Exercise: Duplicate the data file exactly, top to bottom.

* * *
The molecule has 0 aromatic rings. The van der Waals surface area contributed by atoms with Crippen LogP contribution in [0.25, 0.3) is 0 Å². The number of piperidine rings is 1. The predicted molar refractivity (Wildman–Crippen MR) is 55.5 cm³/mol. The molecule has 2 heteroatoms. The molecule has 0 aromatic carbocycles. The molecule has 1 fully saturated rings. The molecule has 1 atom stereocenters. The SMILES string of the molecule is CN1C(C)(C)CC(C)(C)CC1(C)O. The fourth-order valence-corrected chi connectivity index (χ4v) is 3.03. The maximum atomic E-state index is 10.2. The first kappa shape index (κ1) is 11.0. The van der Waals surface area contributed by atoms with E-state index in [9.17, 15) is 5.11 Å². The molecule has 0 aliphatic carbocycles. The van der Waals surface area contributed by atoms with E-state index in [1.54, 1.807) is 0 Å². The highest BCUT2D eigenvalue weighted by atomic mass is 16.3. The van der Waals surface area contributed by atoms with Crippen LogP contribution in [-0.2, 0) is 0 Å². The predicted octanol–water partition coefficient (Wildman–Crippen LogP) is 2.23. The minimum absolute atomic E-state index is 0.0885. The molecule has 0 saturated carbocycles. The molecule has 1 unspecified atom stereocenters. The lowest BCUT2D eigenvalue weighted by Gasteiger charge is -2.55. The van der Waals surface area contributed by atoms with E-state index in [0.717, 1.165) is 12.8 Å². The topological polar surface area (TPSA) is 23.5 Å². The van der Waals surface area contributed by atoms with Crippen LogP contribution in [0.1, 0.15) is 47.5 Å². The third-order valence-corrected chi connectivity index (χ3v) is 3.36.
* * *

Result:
The molecule has 0 aromatic rings. The van der Waals surface area contributed by atoms with Crippen LogP contribution in [0.25, 0.3) is 0 Å². The number of piperidine rings is 1. The predicted molar refractivity (Wildman–Crippen MR) is 55.5 cm³/mol. The molecule has 2 heteroatoms. The molecule has 0 aromatic carbocycles. The molecule has 1 fully saturated rings. The molecule has 1 atom stereocenters. The SMILES string of the molecule is CN1C(C)(C)CC(C)(C)CC1(C)O. The fourth-order valence-corrected chi connectivity index (χ4v) is 3.03. The maximum atomic E-state index is 10.2. The first kappa shape index (κ1) is 11.0. The van der Waals surface area contributed by atoms with E-state index in [9.17, 15) is 5.11 Å². The molecule has 0 aliphatic carbocycles. The van der Waals surface area contributed by atoms with E-state index in [1.54, 1.807) is 0 Å². The highest BCUT2D eigenvalue weighted by atomic mass is 16.3. The van der Waals surface area contributed by atoms with Crippen LogP contribution in [-0.2, 0) is 0 Å². The predicted octanol–water partition coefficient (Wildman–Crippen LogP) is 2.23. The minimum absolute atomic E-state index is 0.0885. The molecule has 0 saturated carbocycles. The molecule has 1 unspecified atom stereocenters. The lowest BCUT2D eigenvalue weighted by Gasteiger charge is -2.55. The van der Waals surface area contributed by atoms with E-state index in [0.717, 1.165) is 12.8 Å². The topological polar surface area (TPSA) is 23.5 Å². The van der Waals surface area contributed by atoms with Crippen LogP contribution in [0.1, 0.15) is 47.5 Å². The third-order valence-corrected chi connectivity index (χ3v) is 3.36.